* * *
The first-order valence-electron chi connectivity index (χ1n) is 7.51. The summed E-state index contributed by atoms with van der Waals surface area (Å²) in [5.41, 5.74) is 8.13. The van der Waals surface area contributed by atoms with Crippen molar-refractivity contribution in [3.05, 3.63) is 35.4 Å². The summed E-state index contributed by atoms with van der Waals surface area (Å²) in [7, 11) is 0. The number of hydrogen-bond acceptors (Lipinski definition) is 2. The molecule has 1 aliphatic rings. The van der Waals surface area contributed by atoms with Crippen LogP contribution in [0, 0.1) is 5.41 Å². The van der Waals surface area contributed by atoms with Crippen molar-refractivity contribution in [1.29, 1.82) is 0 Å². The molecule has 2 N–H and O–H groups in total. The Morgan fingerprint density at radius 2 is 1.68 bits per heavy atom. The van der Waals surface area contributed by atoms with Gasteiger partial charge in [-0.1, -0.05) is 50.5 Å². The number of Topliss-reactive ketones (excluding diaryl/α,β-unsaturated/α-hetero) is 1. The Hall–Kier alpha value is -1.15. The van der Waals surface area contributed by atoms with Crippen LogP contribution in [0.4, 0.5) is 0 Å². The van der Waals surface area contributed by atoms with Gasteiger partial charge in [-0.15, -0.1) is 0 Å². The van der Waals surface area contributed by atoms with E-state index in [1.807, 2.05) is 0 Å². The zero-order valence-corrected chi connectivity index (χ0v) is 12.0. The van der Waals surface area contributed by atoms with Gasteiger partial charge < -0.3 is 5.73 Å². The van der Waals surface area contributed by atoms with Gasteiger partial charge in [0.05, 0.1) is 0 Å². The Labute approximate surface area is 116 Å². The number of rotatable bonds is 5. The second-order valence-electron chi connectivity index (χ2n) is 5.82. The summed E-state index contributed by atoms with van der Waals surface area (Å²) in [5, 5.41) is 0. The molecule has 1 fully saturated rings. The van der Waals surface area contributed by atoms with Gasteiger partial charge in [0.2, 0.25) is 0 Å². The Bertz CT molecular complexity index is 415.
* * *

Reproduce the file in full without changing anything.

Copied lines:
The first-order valence-electron chi connectivity index (χ1n) is 7.51. The summed E-state index contributed by atoms with van der Waals surface area (Å²) in [5.41, 5.74) is 8.13. The van der Waals surface area contributed by atoms with Crippen molar-refractivity contribution in [3.05, 3.63) is 35.4 Å². The summed E-state index contributed by atoms with van der Waals surface area (Å²) in [7, 11) is 0. The number of hydrogen-bond acceptors (Lipinski definition) is 2. The molecule has 1 aliphatic rings. The van der Waals surface area contributed by atoms with Crippen LogP contribution in [0, 0.1) is 5.41 Å². The van der Waals surface area contributed by atoms with Crippen molar-refractivity contribution in [1.29, 1.82) is 0 Å². The molecule has 2 N–H and O–H groups in total. The Morgan fingerprint density at radius 2 is 1.68 bits per heavy atom. The van der Waals surface area contributed by atoms with Gasteiger partial charge in [-0.1, -0.05) is 50.5 Å². The number of Topliss-reactive ketones (excluding diaryl/α,β-unsaturated/α-hetero) is 1. The Hall–Kier alpha value is -1.15. The van der Waals surface area contributed by atoms with Crippen LogP contribution in [0.4, 0.5) is 0 Å². The van der Waals surface area contributed by atoms with Gasteiger partial charge in [-0.15, -0.1) is 0 Å². The van der Waals surface area contributed by atoms with E-state index in [1.807, 2.05) is 0 Å². The zero-order valence-corrected chi connectivity index (χ0v) is 12.0. The van der Waals surface area contributed by atoms with Gasteiger partial charge < -0.3 is 5.73 Å². The van der Waals surface area contributed by atoms with Gasteiger partial charge in [0.05, 0.1) is 0 Å². The Labute approximate surface area is 116 Å². The number of rotatable bonds is 5. The second-order valence-electron chi connectivity index (χ2n) is 5.82. The summed E-state index contributed by atoms with van der Waals surface area (Å²) in [5, 5.41) is 0. The molecule has 1 fully saturated rings. The van der Waals surface area contributed by atoms with Gasteiger partial charge in [0.2, 0.25) is 0 Å². The Bertz CT molecular complexity index is 415.